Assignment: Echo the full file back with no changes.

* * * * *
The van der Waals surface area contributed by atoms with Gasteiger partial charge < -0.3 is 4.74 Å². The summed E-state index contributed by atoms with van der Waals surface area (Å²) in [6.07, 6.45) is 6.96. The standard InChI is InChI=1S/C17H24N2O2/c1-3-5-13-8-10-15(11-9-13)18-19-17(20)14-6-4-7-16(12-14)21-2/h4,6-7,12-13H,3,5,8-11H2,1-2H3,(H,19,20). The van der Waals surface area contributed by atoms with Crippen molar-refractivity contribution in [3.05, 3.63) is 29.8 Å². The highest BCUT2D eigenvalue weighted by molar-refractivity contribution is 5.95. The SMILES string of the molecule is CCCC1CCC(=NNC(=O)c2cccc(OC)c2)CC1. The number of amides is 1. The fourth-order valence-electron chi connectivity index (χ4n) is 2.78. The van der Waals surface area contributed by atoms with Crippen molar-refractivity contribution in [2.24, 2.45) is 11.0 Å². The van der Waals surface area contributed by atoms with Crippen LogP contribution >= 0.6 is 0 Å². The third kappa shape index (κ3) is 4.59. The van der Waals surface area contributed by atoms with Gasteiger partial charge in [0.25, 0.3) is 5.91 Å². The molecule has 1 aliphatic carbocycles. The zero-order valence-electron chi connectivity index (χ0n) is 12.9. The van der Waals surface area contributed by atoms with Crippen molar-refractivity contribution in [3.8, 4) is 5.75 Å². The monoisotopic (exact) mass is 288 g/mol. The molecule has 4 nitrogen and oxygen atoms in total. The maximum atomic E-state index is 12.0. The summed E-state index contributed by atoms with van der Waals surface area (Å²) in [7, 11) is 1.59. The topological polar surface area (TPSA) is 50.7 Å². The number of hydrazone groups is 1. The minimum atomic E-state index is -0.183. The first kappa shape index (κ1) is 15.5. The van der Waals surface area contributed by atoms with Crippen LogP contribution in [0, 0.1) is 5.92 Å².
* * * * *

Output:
The van der Waals surface area contributed by atoms with Gasteiger partial charge < -0.3 is 4.74 Å². The summed E-state index contributed by atoms with van der Waals surface area (Å²) in [6.07, 6.45) is 6.96. The standard InChI is InChI=1S/C17H24N2O2/c1-3-5-13-8-10-15(11-9-13)18-19-17(20)14-6-4-7-16(12-14)21-2/h4,6-7,12-13H,3,5,8-11H2,1-2H3,(H,19,20). The van der Waals surface area contributed by atoms with Crippen molar-refractivity contribution in [3.05, 3.63) is 29.8 Å². The highest BCUT2D eigenvalue weighted by molar-refractivity contribution is 5.95. The SMILES string of the molecule is CCCC1CCC(=NNC(=O)c2cccc(OC)c2)CC1. The number of amides is 1. The fourth-order valence-electron chi connectivity index (χ4n) is 2.78. The van der Waals surface area contributed by atoms with Crippen molar-refractivity contribution in [2.24, 2.45) is 11.0 Å². The van der Waals surface area contributed by atoms with Crippen LogP contribution >= 0.6 is 0 Å². The third kappa shape index (κ3) is 4.59. The van der Waals surface area contributed by atoms with Gasteiger partial charge in [0.25, 0.3) is 5.91 Å². The molecule has 1 aliphatic carbocycles. The zero-order valence-electron chi connectivity index (χ0n) is 12.9. The van der Waals surface area contributed by atoms with Crippen molar-refractivity contribution in [3.8, 4) is 5.75 Å². The monoisotopic (exact) mass is 288 g/mol. The molecule has 4 nitrogen and oxygen atoms in total. The maximum atomic E-state index is 12.0. The summed E-state index contributed by atoms with van der Waals surface area (Å²) in [7, 11) is 1.59. The topological polar surface area (TPSA) is 50.7 Å². The number of hydrazone groups is 1. The minimum atomic E-state index is -0.183. The first kappa shape index (κ1) is 15.5. The van der Waals surface area contributed by atoms with Crippen LogP contribution in [0, 0.1) is 5.92 Å².